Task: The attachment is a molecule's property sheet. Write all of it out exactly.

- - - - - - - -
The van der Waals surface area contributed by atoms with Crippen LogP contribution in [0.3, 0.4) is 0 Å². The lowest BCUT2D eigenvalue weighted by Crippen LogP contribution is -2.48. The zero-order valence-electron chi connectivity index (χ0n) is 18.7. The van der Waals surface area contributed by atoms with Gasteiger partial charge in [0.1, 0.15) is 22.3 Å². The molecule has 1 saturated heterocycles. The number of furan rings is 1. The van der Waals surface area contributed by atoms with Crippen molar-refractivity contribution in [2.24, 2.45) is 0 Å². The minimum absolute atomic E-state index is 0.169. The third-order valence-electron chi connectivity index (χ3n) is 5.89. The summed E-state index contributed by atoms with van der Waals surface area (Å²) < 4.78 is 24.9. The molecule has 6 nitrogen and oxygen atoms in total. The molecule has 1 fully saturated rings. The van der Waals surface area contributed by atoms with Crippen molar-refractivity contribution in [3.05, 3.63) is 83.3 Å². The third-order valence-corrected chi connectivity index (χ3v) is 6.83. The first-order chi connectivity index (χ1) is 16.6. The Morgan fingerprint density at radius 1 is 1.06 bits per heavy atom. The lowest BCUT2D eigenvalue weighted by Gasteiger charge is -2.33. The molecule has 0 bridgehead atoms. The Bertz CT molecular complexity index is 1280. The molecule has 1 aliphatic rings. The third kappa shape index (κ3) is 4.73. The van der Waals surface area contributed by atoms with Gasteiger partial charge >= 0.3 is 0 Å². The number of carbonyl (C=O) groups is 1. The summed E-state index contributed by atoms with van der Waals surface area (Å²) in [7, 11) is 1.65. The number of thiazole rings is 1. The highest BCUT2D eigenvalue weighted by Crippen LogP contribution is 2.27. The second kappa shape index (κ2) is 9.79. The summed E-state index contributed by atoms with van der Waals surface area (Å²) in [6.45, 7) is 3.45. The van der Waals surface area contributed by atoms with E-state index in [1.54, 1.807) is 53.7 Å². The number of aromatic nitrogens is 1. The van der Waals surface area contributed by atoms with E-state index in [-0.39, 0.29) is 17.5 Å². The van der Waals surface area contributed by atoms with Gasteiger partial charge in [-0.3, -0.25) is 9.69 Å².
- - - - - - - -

The van der Waals surface area contributed by atoms with Crippen LogP contribution in [0.3, 0.4) is 0 Å². The lowest BCUT2D eigenvalue weighted by Crippen LogP contribution is -2.48. The zero-order valence-electron chi connectivity index (χ0n) is 18.7. The van der Waals surface area contributed by atoms with Gasteiger partial charge in [0.1, 0.15) is 22.3 Å². The molecule has 1 saturated heterocycles. The number of furan rings is 1. The van der Waals surface area contributed by atoms with Crippen molar-refractivity contribution in [2.24, 2.45) is 0 Å². The minimum absolute atomic E-state index is 0.169. The third-order valence-electron chi connectivity index (χ3n) is 5.89. The summed E-state index contributed by atoms with van der Waals surface area (Å²) < 4.78 is 24.9. The molecule has 6 nitrogen and oxygen atoms in total. The molecule has 1 fully saturated rings. The van der Waals surface area contributed by atoms with Crippen molar-refractivity contribution in [3.05, 3.63) is 83.3 Å². The third-order valence-corrected chi connectivity index (χ3v) is 6.83. The first-order chi connectivity index (χ1) is 16.6. The Morgan fingerprint density at radius 1 is 1.06 bits per heavy atom. The lowest BCUT2D eigenvalue weighted by Gasteiger charge is -2.33. The molecule has 0 bridgehead atoms. The Bertz CT molecular complexity index is 1280. The molecule has 1 aliphatic rings. The third kappa shape index (κ3) is 4.73. The van der Waals surface area contributed by atoms with Gasteiger partial charge >= 0.3 is 0 Å². The number of carbonyl (C=O) groups is 1. The summed E-state index contributed by atoms with van der Waals surface area (Å²) in [7, 11) is 1.65. The number of thiazole rings is 1. The highest BCUT2D eigenvalue weighted by Crippen LogP contribution is 2.27. The second kappa shape index (κ2) is 9.79. The summed E-state index contributed by atoms with van der Waals surface area (Å²) in [6.45, 7) is 3.45. The van der Waals surface area contributed by atoms with E-state index in [1.54, 1.807) is 53.7 Å². The number of aromatic nitrogens is 1. The van der Waals surface area contributed by atoms with E-state index in [-0.39, 0.29) is 17.5 Å². The van der Waals surface area contributed by atoms with Gasteiger partial charge in [-0.3, -0.25) is 9.69 Å².